The IP address supplied to the USB LAN adapter can also be configured in the same section. Upon attachment to a PC, Qfinder Pro automatically delivers a 'USB QuickAccess detected' message. Even if Qfinder Pro were to be unavailable, users can just open up the network locations and access the 192.168.0.x subnet to view the QNAP NAS and access its contents in a 'direct-attach' mode.
Yet another interesting aspect is that of the Virtual Switch. QTS can configure a set of available adaters in either 'private network mode' or 'switch mode'. In the former, the NAS can act as a DHCP server on the selected interface. In the switch mode, the unit can act as a DHCP relay with the uplink port going to the router, and the downlink ports all connected to different devices that still act as DHCP clients for the main router in the system.
QTS also has a 'Network Access' section that helps in service binding - i.e, allowing some services only on certain interfaces. The configuration matrix can be seen in the above gallery. The NAS units can also be configured with a proxy, and options are available for using a dynamic DNS service. VPN client services are available through a separate VPN Client application available under 'Control Panel' > 'Applications'. Both PPTP and OpenVPN are supported.
Synology's network configuration options are available under 'Control Panel' > 'Connectivity' > 'Network'. Various link aggregation modes are supported when bonds are created in the Network Interface subsection.
The General configuration section helps set the server name as well as the adapter to use for the default gateway. A proxy server can also be configured. Under the Network Interface section, VPN connections (PPTP or OpenVPN or L2TP/IPSec) can also be created.>/p>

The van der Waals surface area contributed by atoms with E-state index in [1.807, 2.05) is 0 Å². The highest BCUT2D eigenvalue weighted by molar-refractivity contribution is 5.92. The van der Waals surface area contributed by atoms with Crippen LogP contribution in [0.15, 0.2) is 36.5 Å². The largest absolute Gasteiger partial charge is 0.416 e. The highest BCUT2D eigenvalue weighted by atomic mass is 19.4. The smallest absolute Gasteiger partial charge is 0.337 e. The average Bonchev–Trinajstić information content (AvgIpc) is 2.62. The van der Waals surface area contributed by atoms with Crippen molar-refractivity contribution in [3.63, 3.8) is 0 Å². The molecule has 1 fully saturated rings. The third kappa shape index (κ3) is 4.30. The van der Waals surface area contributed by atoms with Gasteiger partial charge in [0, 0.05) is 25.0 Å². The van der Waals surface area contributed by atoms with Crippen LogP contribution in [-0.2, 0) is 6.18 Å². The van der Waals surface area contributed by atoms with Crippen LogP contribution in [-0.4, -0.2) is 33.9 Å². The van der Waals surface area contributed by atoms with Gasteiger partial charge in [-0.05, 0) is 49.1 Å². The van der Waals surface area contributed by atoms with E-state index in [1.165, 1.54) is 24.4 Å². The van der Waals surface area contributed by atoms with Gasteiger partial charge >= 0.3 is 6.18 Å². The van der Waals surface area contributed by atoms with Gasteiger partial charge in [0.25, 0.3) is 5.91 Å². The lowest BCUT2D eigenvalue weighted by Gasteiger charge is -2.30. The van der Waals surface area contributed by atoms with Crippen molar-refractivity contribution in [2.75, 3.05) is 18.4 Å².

Synology's DSM also supports Open vSwitch for running Docker DSM and Virtual DSM. Traffic control rules in terms of guaranteed bandwith and limitation of bandwidth are available on a port-by-port basis. IP routing tables can also be set up. Wi-Fi options are available under 'Connectivity' > 'Wireless', with the NAS capable of acting as a wireless AP, a wireless router or just a WLAN client.
One of the interesting options buried in the DHCP Server section is the ability to turn on PXE (pre-boot execution environment). The boot loader needs to be placed in the root folder of a local or remote TFTP server in the same subnet as the DHCP client.
Western Digital's networking options under the 'Settings' menu has already been seen in multiple sections before. In this section, we just confirm that the My Cloud OS is able to support various teaming modes for link aggregation.
Other network options include static / DHCP IP configurations an jumbo frame / MTU settings. Port forwarding settings can also be configured automatically with a uPnP router. Certain options for standard service ports are readily available, as shown in the gallery above.
ZyXEL doesn't carry any x86-based NAS units. Since most ARM-based NAS units are too weak to support high-performance teaming modes, ZyXEL opts for only load balancing and fault tolerance while creating a trunk. This setting can be reached via 'Control Panel' > 'Network' > 'TCP/IP' > 'Network Interface'.
The other available network settings are the bare minimum we expect from a NAS - DHCP or static IP choices for each interface, uPnP port mapping, and support for dynamic DNS service providers.